The sky’s no limit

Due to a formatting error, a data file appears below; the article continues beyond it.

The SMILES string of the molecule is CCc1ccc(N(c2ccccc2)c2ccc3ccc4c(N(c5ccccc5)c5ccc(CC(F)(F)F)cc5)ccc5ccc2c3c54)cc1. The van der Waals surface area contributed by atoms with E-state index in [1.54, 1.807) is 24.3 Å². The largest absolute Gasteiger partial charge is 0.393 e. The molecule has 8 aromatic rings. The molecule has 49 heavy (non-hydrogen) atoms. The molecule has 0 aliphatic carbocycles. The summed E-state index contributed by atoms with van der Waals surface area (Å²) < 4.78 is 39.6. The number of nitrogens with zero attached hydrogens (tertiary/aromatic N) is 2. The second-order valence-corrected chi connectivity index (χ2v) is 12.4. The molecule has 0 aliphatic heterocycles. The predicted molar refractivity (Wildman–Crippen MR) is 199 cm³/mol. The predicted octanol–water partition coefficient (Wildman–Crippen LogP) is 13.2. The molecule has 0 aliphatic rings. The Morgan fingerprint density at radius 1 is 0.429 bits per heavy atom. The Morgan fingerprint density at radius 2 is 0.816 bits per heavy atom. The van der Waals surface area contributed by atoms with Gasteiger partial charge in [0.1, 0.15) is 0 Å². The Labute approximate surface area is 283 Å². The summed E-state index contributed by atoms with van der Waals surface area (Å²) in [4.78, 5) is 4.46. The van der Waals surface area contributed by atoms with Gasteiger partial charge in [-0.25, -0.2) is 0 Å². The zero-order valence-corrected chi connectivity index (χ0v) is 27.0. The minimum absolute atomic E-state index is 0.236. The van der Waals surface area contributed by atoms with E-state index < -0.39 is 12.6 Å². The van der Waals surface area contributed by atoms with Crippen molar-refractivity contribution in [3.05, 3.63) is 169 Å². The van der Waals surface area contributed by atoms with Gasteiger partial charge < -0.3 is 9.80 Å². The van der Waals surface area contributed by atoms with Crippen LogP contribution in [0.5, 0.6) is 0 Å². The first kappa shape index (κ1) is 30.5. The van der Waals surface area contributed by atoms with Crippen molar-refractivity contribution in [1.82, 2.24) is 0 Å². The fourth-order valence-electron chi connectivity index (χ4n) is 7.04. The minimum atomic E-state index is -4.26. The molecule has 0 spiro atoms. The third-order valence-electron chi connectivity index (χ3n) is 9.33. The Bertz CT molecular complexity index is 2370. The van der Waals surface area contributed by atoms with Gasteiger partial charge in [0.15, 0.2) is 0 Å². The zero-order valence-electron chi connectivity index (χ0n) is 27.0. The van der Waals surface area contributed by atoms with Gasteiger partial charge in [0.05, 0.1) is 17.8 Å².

NEW ZEALAND’S GREAT Barrier Island, also known by its Maori name of Aotea, became the first island to be named a Dark Sky Sanctuary by the International Dark Sky Association (IDA) in June. Incorporated in 1988, the IDA is a Us-based non-prof it founded by astronomers David Crawford and Tim Hunter with the aim to preserve and protect the nighttime environment and the heritage of dark skies through quality outdoor lighting. Though seen as one of the lesser of environmental evils, light pollution from improper shielding of outdoor lights has been suggested as a contributor to hypertension, attention deficit disorder and even forms of cancer in humans. In the animal kingdom, glare and artificial light disrupt breeding rituals of amphibians and birds’ f light patterns during migration and hunting, which significantly affect their nesting and foraging behaviours. Aotea’s application to the IDA was lodged by the Great Barrier Local Board with support from Auckland Council, Auckland Astronomical Society and other conservation and regulatory bodies. The new status was granted only after the island passed the IDA’S scientific measurements of darkness as well as stringent standards for outdoor lighting and community outreach. According to an official release, Auckland mayor Phil Goff says the status “will help protect its dark sky and provide impetus for Aotea to advance a number of complementary initiatives, including showcasing alternative energy use as well as provide a new pathway for economic development”. He also believes the IDA status will attract ecotourists, astrophotographers, scientists and students to the island, which is currently home to about 900 residents who lack even a supermarket or ATM. Chile’s Atacama Desert and the deserts of Namibia, Botswana and Iran, have led the way in astronomical tourism, catering to would-be astronauts and intrepid travellers who are into solar and night-sky viewing. Typical excursions feature multimedia presentations, expert guests and full moon hikes. According to a survey conducted by the Bryce Canyon National Park in 2009, 67% of respondents who visited their park said they learnt something relating to night skies and astronomy. The Soneva Group, which owns a cluster of luxury resorts in Maldives and Thailand, is especially proud to have an observatory and astronomers at all three of its on-land properties. “I think one of the biggest shocks for people is when they visit a Soneva property and look up. We constantly hear the comment over and over of how many stars there are in the sky. People (especially ones from a big city) just don’t see stars anymore. When (guests) come out to our skies and see thousands of stars sparkling away, you can see a true realisation in their eyes on just how much light pollution takes away. We all have this beautiful canvas above us, but you can only enjoy after you take the mask of light away,” says Soneva group astronomer Mike Dalley, who adds that more than 25% of guests who have enjoyed a preview of the night, have booked private astronomy sessions to learn more.